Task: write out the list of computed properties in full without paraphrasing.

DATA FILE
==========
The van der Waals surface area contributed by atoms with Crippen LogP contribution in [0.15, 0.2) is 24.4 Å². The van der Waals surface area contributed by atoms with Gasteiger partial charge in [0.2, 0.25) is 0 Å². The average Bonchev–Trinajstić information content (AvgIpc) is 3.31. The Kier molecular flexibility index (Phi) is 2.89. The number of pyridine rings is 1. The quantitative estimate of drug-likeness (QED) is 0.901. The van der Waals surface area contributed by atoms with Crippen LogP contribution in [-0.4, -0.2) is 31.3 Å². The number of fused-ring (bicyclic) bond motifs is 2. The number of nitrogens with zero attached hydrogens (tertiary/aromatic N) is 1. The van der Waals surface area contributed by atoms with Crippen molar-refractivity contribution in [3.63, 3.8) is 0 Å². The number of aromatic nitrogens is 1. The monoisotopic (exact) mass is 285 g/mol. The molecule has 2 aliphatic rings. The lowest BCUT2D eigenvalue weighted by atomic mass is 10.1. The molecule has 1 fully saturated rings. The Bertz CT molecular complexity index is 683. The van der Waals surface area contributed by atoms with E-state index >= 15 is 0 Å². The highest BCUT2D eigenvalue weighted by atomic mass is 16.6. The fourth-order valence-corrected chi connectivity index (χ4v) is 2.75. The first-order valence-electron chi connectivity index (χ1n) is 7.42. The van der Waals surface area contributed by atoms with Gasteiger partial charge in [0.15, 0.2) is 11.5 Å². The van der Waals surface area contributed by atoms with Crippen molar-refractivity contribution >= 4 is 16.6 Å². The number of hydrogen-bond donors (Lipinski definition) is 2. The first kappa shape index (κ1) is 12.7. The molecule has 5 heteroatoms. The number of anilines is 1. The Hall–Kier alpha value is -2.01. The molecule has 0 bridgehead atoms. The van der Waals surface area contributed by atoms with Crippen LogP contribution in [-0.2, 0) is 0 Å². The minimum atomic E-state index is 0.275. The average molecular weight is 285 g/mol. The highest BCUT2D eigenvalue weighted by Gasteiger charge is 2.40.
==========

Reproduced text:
The van der Waals surface area contributed by atoms with Crippen LogP contribution in [0.15, 0.2) is 24.4 Å². The van der Waals surface area contributed by atoms with Gasteiger partial charge in [0.2, 0.25) is 0 Å². The average Bonchev–Trinajstić information content (AvgIpc) is 3.31. The Kier molecular flexibility index (Phi) is 2.89. The number of pyridine rings is 1. The quantitative estimate of drug-likeness (QED) is 0.901. The van der Waals surface area contributed by atoms with Crippen LogP contribution in [-0.4, -0.2) is 31.3 Å². The number of fused-ring (bicyclic) bond motifs is 2. The number of nitrogens with zero attached hydrogens (tertiary/aromatic N) is 1. The van der Waals surface area contributed by atoms with Crippen molar-refractivity contribution in [3.63, 3.8) is 0 Å². The number of aromatic nitrogens is 1. The monoisotopic (exact) mass is 285 g/mol. The molecule has 2 aliphatic rings. The lowest BCUT2D eigenvalue weighted by atomic mass is 10.1. The molecule has 1 fully saturated rings. The Bertz CT molecular complexity index is 683. The van der Waals surface area contributed by atoms with E-state index >= 15 is 0 Å². The highest BCUT2D eigenvalue weighted by atomic mass is 16.6. The fourth-order valence-corrected chi connectivity index (χ4v) is 2.75. The first-order valence-electron chi connectivity index (χ1n) is 7.42. The van der Waals surface area contributed by atoms with Gasteiger partial charge in [0.15, 0.2) is 11.5 Å². The van der Waals surface area contributed by atoms with Crippen molar-refractivity contribution >= 4 is 16.6 Å². The number of hydrogen-bond donors (Lipinski definition) is 2. The first kappa shape index (κ1) is 12.7. The molecule has 5 heteroatoms. The number of anilines is 1. The Hall–Kier alpha value is -2.01. The molecule has 0 bridgehead atoms. The van der Waals surface area contributed by atoms with Crippen LogP contribution in [-0.2, 0) is 0 Å². The minimum atomic E-state index is 0.275. The average molecular weight is 285 g/mol. The highest BCUT2D eigenvalue weighted by Gasteiger charge is 2.40.